Ralf Haekel is a Juniorprofessor of English Literature and Culture at Göttingen University. He is the author of Die Englischen Komödianten in Deutschland. Eine Einführung in die Ursprünge des deutschen Berufsschauspiels (Heidelberg: Winter, 2004); and a co-editor (with Markus Dauss) of Leib/Seele - Geist/Buchstabe. Dualismen in der Ästhetik und den Künsten um 1800 und 1900 (Würzburg: Königshausen & Neumann, 2009); and earlier this year he finished his Habilitation entitled The Soul in British Romanticism. His recent publications also include “Towards the Soul. Percy Bysshe Shelley’s Epipsychidion”, in: European Romantic Review 22 (2011); “Romantic Constructions of Poetry - Poetic Constructions of Romanticism”, in: Anglistentag 2008 Tübingen: Proceedings, ed. Christoph Reinfandt & Lars Eckstein (Trier: Wiss. Verl. Trier, 2009); “‘Talking of mind but thinking of brick and mortar’. Romanticism, Materialism, and Neuroscience”, in: Romanticism Today - Selected Papers from the Tübingen Conference of the German Society for English Romanticism, ed. Christoph Reinfandt & Lars Eckstein (Trier: Wiss. Verl. Trier, 2009).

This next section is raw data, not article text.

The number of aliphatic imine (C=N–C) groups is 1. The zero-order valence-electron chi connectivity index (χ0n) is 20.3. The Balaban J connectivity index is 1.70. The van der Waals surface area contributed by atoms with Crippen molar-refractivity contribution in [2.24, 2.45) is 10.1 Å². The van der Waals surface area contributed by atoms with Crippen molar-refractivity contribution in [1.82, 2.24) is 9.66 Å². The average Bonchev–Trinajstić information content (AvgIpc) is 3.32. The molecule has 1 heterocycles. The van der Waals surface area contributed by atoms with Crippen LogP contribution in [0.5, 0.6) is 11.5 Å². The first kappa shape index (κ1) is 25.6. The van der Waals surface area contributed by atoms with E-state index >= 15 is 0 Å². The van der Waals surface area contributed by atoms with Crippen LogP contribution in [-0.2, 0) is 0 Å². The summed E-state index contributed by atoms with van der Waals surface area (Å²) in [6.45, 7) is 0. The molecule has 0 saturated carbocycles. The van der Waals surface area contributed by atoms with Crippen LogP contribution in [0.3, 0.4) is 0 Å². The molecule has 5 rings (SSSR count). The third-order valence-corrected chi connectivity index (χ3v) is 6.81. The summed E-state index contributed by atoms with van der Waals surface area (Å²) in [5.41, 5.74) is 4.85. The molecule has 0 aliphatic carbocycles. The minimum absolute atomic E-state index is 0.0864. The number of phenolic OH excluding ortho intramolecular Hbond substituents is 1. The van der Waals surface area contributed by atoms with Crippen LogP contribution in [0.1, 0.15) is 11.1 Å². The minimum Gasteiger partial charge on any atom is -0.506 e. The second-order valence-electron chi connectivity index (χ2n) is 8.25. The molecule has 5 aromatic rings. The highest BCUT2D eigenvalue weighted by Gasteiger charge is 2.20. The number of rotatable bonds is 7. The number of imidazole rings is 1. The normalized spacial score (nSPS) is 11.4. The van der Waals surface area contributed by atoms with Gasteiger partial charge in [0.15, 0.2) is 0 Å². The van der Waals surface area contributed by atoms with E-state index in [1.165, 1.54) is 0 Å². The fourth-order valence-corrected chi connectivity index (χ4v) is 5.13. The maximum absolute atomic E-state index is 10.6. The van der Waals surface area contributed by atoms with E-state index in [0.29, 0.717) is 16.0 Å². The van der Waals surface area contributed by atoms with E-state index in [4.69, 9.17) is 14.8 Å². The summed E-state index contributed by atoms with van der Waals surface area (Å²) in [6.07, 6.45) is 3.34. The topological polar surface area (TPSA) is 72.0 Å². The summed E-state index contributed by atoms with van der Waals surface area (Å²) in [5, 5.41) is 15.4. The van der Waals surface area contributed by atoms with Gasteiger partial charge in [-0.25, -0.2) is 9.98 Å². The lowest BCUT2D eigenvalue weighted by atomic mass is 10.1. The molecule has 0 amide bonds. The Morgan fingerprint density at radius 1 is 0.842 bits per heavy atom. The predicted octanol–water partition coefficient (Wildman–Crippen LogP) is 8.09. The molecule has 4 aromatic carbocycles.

Jonathan Gil Harris, Professor of English at George Washington University and associate editor of Shakespeare Quarterly, specializes in the drama and culture of early modern England, as well as European travel narratives about the early modern Orient and the Americas. He is interested in early modern understandings of globalization and the foreign, and how these have helped shape our knowledge and experiences of bodies, disease, commerce, travel, religious difference, material culture, and temporality. He is the author of five books, including (most recently) Marvellous Repossessions: The Tempest, Globalization, and the Waking Dream of Paradise (Vancouver: Ronsdale Press, 2012). He has also edited several collections, including Indography: Writing the “Indian” in Early Modern England (New York: Palgrave Macmillan, 2012). Professor Harris is currently at work on his next book project, The First Firangis: How to Become Authentically Indian, which considers the lives of foreign migrants to India from Europe, Africa and Asia during the sixteenth and seventeenth centuries.